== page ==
“These children can be saved.”

“My favorite part is when the patients that I took care of come back, and I don’t even recognize them. Just today, I had a patient that I took care of three months ago. He came back and he gave me a hug. He is doing phenomenal.”

Dr. Shenoi smiles while sitting at her desk.
Dr. Shenoi was inspired to go into pediatrics by her own pediatrician.

Dr. Asha Shenoi’s patients are children—children she sees at some of the most difficult times in their lives. Her work in the pediatric ICU at UK HealthCare’s Kentucky Children’s Hospital allows her to help seriously ill children make incredible recoveries.

Dr. Shenoi smiles while working in the pediatric ICU at UK HealthCare.
Her pediatrician’s ability to combine science with compassion led Dr. Shenoi to do the same.

“The pediatric ICU is a place where scientific inventions combine with the humanistic side. The majority of our patients get better, and when they get better, we see them for the rest of their lives. They have such a good quality of life.”

Dr. Shenoi types on her computer with a world map on her desk in front of her.
Dr. Shenoi’s office at UK HealthCare is filled with reminders of her international education and work.

Dr. Shenoi’s work has taken her far beyond the doors of the ICU at Kentucky Children’s Hospital. Inspired by her mentor at Emory University, she spreads the knowledge and best practices that save lives at Kentucky Children’s Hospital by educating doctors and nurses across the globe.

Dr. Shenoi teaches a group of doctors and nurses in Rwanda.
“It's very encouraging to see people come together and bond over a common shared goal, which is care of children.”

“The focus is on training the pediatricians to recognize a really sick child, and institute the therapies within their resources. A lot of these children can be saved if you have interventions done in a timely and systematic manner. So what saves lives is timely interventions within the resources.”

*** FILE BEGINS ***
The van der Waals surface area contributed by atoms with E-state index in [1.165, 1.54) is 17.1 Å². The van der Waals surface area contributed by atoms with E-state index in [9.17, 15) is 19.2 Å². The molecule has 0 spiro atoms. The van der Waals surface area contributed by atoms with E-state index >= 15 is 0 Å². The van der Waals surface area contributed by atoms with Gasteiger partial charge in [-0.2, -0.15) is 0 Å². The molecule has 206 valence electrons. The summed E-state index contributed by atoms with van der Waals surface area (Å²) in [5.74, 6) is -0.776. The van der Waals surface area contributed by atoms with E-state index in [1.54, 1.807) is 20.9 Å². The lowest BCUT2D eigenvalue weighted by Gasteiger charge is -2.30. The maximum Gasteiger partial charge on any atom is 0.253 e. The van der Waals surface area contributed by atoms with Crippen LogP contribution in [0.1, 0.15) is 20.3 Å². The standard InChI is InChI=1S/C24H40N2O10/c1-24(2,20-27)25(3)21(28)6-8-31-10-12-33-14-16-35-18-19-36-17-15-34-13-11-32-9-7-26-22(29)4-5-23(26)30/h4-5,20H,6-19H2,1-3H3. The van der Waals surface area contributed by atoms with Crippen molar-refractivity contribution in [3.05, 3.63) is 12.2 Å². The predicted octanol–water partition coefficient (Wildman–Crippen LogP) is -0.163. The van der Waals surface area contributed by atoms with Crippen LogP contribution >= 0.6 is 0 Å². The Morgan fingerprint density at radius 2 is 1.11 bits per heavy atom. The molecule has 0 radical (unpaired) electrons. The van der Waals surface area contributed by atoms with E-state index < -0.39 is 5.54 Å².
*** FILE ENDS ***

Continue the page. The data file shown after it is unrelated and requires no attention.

Dr. Shenoi reviews a brochure with a doctor in Rwanda.
“We had an equal number of nurses and physicians, and one of the nurses qualified to be a trainer next year.”

Over the past five years, Dr. Shenoi has taught ten courses in seven different countries, including Haiti, Vietnam, Barbados, Trinidad and Tobago, St. Lucia, India, and, most recently, Rwanda.

The hospital in Kigali, Rwanda where Dr. Shenoi provided training, with tons of scooters and motorcycles out front.
The hospital in Kigali, Rwanda where Dr. Shenoi provided training has the only pediatric ICU in the country.

For Dr. Shenoi, and the team of international physicians who come together to teach these courses, the goal is to help improve the health of the region long-term. They don’t provide care to patients—instead, they train local nurses and doctors.

Dr. Shenoi and a large group of doctor's and nurses she trained cheer for a group photo.
The training brought together a massive international team, including Dr. Shenoi and her daughter.

“We can provide these courses to pediatricians and train them as trainers so you can ensure the sustainability of this course, rather than just going to a place, providing clinical care and coming back.”

Dr. Shenoi writes on a whiteboard while training with doctors and nurses in Rwanda.
“We adapt what we teach to what they have. We go over every material to make sure they’re delivered in a way that will have maximum benefit.”

“Every time, I learn so much more than I teach. How much grit and perseverance they have to communally take care of these children with limited resources, coping with the loss and the frustration of not having enough resources to save a child’s life. I’m really humbled by their resilience, and their grit. It’s amazing.”

Dr. Shenoi helps a little boy on crutches.
“It’s a privilege to be able to help children. It’s a true honor.”

No matter where she is—at home in Kentucky or on the other side of the world—for Dr. Shenoi, it always comes down to helping children. “It’s a tiring process to be in the ICU, but it’s a privilege to be able to help children. It’s a true honor. I cannot describe it, but it’s very, very meaningful.”

Dr. Shenoi smiles in front of a signpost outside.
“Clinical training can be combined with a systemic approach that can save lives.”

Learn more about the work of physicians like Dr. Shenoi at
UK HealthCare’s Kentucky Children’s Hospital.

Beata looks off to the side while smiling outside.Stinky Monkey - a stuffed monkey toy with a polka dot ribbon bow around his neck.